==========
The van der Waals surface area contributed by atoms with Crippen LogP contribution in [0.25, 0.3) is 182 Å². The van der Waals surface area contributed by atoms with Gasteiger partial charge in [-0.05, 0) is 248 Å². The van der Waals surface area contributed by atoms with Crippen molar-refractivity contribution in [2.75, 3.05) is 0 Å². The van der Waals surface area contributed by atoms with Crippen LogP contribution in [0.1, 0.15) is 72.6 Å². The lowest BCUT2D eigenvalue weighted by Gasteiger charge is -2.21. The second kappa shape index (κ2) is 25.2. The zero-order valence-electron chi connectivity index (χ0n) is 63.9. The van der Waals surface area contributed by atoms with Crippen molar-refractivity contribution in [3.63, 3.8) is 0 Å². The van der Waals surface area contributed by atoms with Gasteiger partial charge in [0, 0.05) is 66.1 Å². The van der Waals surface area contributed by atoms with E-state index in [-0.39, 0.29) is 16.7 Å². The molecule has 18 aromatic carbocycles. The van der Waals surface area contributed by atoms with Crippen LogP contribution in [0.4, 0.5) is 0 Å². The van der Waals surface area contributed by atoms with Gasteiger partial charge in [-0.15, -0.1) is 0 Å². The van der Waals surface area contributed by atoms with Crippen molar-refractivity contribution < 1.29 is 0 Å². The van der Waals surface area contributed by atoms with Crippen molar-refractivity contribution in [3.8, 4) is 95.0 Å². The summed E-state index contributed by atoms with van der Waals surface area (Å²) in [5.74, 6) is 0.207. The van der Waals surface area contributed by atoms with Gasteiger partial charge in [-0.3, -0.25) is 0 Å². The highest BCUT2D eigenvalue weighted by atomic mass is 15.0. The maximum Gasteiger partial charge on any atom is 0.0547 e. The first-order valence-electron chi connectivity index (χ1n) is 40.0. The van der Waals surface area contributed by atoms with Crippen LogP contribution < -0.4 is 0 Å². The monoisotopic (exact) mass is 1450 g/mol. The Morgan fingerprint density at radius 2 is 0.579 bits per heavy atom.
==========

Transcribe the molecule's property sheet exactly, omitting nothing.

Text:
The van der Waals surface area contributed by atoms with Crippen LogP contribution in [0.25, 0.3) is 182 Å². The van der Waals surface area contributed by atoms with Gasteiger partial charge in [-0.05, 0) is 248 Å². The van der Waals surface area contributed by atoms with Crippen molar-refractivity contribution in [2.75, 3.05) is 0 Å². The van der Waals surface area contributed by atoms with Crippen LogP contribution in [0.1, 0.15) is 72.6 Å². The lowest BCUT2D eigenvalue weighted by Gasteiger charge is -2.21. The second kappa shape index (κ2) is 25.2. The zero-order valence-electron chi connectivity index (χ0n) is 63.9. The van der Waals surface area contributed by atoms with Crippen molar-refractivity contribution in [3.63, 3.8) is 0 Å². The van der Waals surface area contributed by atoms with Gasteiger partial charge in [0, 0.05) is 66.1 Å². The van der Waals surface area contributed by atoms with E-state index in [-0.39, 0.29) is 16.7 Å². The molecule has 18 aromatic carbocycles. The van der Waals surface area contributed by atoms with Crippen LogP contribution in [0.4, 0.5) is 0 Å². The van der Waals surface area contributed by atoms with Gasteiger partial charge in [-0.15, -0.1) is 0 Å². The van der Waals surface area contributed by atoms with Crippen molar-refractivity contribution < 1.29 is 0 Å². The van der Waals surface area contributed by atoms with Crippen molar-refractivity contribution in [3.8, 4) is 95.0 Å². The summed E-state index contributed by atoms with van der Waals surface area (Å²) in [5.74, 6) is 0.207. The van der Waals surface area contributed by atoms with Gasteiger partial charge in [-0.3, -0.25) is 0 Å². The highest BCUT2D eigenvalue weighted by atomic mass is 15.0. The maximum Gasteiger partial charge on any atom is 0.0547 e. The first-order valence-electron chi connectivity index (χ1n) is 40.0. The van der Waals surface area contributed by atoms with Crippen LogP contribution < -0.4 is 0 Å². The monoisotopic (exact) mass is 1450 g/mol. The Morgan fingerprint density at radius 2 is 0.579 bits per heavy atom.